They enjoy live, frozen, freeze-dried, and flake and pellet varieties. Below is a list of some of the foods they’ll happily accept:
- Tubifex worms
- Brine shrimp
- Quality flakes
- Goldfish-specific pellets
- Plant matter
Meaty foods should serve as a supplement and should only make up half of their diet, at the very most. There should be a balance between meaty foods, flakes/ pellets, vegetables, and plant matter.
Because of their eyesight and swimming impairments, lionhead goldfish may need more attention during feeding times.
You may have to feed them separately, devote extra time for their feedings, or even use a tool such as tongs or a syringe to ensure they receive enough to eat.
Common Health Issues and Diseases
The delicate nature of lionhead goldfish means that aquarium keepers should always be vigilant to ensure their fish are healthy.
Poor water quality, poor tank hygiene, and previous or current injuries are common causes of fish diseases and death. The lionhead’s preexisting conditions make them particularly susceptible to the diseases listed below:
- Bacterial infections: Dropsy, fish tuberculosis, and fin rot are all diseases that can quickly become fatal if not treated quickly and effectively.
- Fungal infections: Fish fungus like the external cotton wool fungus and internal ichthyosporidium can have lasting health repercussions.
- Parasites: Flukes/ flatworms, fish lice, and anchor worms are three of the more common external parasites to look out for.
- Protozoa: Ich, Costia, and Chilodenella are the three most common types of protozoan diseases that goldfish succumb to.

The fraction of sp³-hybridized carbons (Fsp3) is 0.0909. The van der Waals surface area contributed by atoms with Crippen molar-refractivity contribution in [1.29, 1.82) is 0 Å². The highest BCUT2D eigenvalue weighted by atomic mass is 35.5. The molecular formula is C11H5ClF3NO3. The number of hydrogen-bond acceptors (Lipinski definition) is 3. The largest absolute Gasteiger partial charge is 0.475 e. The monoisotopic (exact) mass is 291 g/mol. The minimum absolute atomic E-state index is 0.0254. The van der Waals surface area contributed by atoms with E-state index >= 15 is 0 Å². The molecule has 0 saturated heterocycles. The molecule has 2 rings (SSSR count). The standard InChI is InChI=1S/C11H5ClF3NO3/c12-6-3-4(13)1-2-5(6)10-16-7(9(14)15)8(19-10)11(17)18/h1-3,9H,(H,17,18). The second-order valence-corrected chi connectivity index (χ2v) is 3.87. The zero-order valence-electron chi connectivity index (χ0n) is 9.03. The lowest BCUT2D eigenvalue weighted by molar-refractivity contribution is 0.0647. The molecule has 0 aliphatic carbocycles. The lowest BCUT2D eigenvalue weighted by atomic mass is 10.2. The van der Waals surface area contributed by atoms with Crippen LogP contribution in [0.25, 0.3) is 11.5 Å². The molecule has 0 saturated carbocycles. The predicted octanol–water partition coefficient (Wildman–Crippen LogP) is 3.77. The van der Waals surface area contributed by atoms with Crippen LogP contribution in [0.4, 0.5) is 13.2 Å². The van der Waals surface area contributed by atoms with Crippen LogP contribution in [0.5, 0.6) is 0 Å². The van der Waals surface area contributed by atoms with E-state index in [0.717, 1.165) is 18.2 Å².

Swim Bladder Disease is another ailment that often affects goldfish; it presents abnormal swimming patterns and causes balance issues. Feeding defrosted frozen peas has been reported as a potential cure to alleviate symptoms, though it does not work in all cases.
Constipation and bloating are another common health issue, caused by a poor or improperly balanced diet.
If this affects your lionhead, reassess your current diet, and make sure to take into consideration external sources of food, such as plants in the tank.
In general, the lionhead goldfish is not suited for beginners. Though some may be tempted, the lionhead’s care requirements, delicate health, and unique physical characteristics place this fish beyond the means and knowledge of novices.
But these same traits do not make them undesirable— instead, they elevate the lionhead goldfish to a worthy member of any aquarium.
The lionhead goldfish’s striking appearance, bold features, and noble background make it an industry favorite and have gained both notoriety and popularity from its original introduction in the industry.
It continues to delight aquarists around the world and will surely continue to do so for many years to come.